Consumer confidence rises for third consecutive month, according to RBC CASH Index



    More than half of consumers say country is now on the right track

    NEW YORK, May 7 /CNW/ - Driven by reduced concern about current economic
conditions and diminishing fears of job loss, U.S. consumer sentiment
continued to rebound this month, according to the most recent results of the
RBC CASH (Consumer Attitudes and Spending by Household) Index. As a result,
the overall RBC CASH Index stands at 43.0 for May 2009, up from 38.3 in April
and from 1.6 in February, its all-time low. This is the first three-month
rally for the Index since the last quarter of 2005.
    "Better-than-expected news about the economy and corporate earnings is
helping consumers to recognize that the worst is behind us," said RBC Capital
Markets Managing Director Larry Miller. "Their growing confidence is seen in
the continued improvement of the RBC Jobs Index, which suggests that consumers
have less fear of losing their jobs. That may lead to a revival in spending,
further driving economic recovery."
    The RBC CASH Index is a monthly national survey of consumer attitudes on
the current and future state of local economies, personal finance situations,
savings and confidence to make large investments. The Index is composed of
four sub-indices: RBC Current Conditions Index; RBC Expectations Index; RBC
Investment Index; and, RBC Jobs Index. The Index is benchmarked to a baseline
of 100 assigned at its introduction in January 2002. This month's findings are
based on a representative nationwide sample of 1,000 U.S. adults polled from
May 1-5, 2009, by survey-based research company Ipsos Public Affairs. The
margin of error was +/-3.1 per cent for all respondents.

    
    Highlights of the survey results include:

    -   The RBC Jobs Index saw a rise of 9.2 points in May to 54.4, compared
        to 45.2 last month, the second consecutive increase in the Jobs Index
        following six straight months of declines. Typically, declines in the
        feeling of job security follow real experiences in job loss, but this
        time confidence is improving even while unemployment is still growing
        nationally. Expectations for future employment show the strongest
        improvement: Thirty-two per cent of consumers say it is likely that
        they or someone in their family or friends will lose their job in the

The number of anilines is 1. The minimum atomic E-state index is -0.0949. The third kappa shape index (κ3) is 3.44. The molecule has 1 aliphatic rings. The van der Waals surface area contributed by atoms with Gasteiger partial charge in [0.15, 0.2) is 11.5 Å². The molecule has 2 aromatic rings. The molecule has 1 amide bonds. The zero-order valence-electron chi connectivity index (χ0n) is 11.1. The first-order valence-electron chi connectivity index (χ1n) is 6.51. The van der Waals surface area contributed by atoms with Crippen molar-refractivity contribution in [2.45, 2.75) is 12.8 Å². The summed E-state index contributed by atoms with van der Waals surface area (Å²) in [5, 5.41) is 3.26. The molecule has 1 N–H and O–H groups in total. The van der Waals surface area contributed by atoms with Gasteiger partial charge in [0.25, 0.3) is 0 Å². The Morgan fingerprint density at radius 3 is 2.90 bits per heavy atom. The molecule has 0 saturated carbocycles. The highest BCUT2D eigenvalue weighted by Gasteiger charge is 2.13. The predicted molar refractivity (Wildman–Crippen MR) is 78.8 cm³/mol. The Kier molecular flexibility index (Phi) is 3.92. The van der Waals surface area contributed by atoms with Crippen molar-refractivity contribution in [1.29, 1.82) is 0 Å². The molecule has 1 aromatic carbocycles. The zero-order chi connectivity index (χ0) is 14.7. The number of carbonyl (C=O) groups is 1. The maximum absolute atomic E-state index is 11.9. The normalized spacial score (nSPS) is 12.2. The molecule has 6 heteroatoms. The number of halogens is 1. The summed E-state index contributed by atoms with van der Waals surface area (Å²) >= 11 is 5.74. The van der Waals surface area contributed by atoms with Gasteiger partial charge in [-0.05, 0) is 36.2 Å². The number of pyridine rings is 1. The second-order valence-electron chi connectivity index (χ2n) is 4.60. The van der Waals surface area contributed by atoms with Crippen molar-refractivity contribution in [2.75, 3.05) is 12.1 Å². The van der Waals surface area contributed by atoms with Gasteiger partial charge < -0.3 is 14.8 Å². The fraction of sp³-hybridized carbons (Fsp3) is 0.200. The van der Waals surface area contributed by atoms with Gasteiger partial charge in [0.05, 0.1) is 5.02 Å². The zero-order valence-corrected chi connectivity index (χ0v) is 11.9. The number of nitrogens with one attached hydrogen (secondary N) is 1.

next six months, down from 42 per cent in February.

    -   The RBC Expectations Index showed little change in May, holding at
        34.0, up 1.6 points from the 32.4 observed in April. Currently, 36
        per cent of consumers believe the economy in their community will be
        stronger in the next month, while only 20 per cent believe it will
        continue to weaken, roughly the same split as in April.

    -   The RBC Current Conditions Index currently stands at 45.0, up 9.2
        points from last month's 35.8. Consumers' confidence in both their
        local economy and their personal finances continued to show small
        improvements in May. The share of consumers who say that their
        personal financial situation is strong rose slightly this month, to
        25 per cent, compared to 23 per cent in April.

    -   The RBC Investment Index currently stands at 49.6, up 4.8 points from
        April's 44.8. While most of the increase in investment confidence
        stems from improvements in respondents' personal financial condition,
        consumers are also showing growing comfort with investment and major
        spending. The number of consumers who say they are confident about
        investing for the future edged up to 28 per cent this month, up from
        24 per cent last month.
    

    "Consumers aren't ready to celebrate, but they clearly are regaining
confidence in the economy and their own personal prospects. That is important,
because genuine economic recovery will be the result of millions of Americans
having enough confidence to get off the sidelines and start spending and
investing again," said Miller.
    The entire RBC CASH Index report can be viewed at:
www.rbc.com/newsroom/rbc-cash-index.html.





For further information:

For further information: Loretta A. Healy, The Hubbell Group, Inc.,
(781) 878-8882; Kevin Foster, RBC Capital Markets, (212) 428-6902


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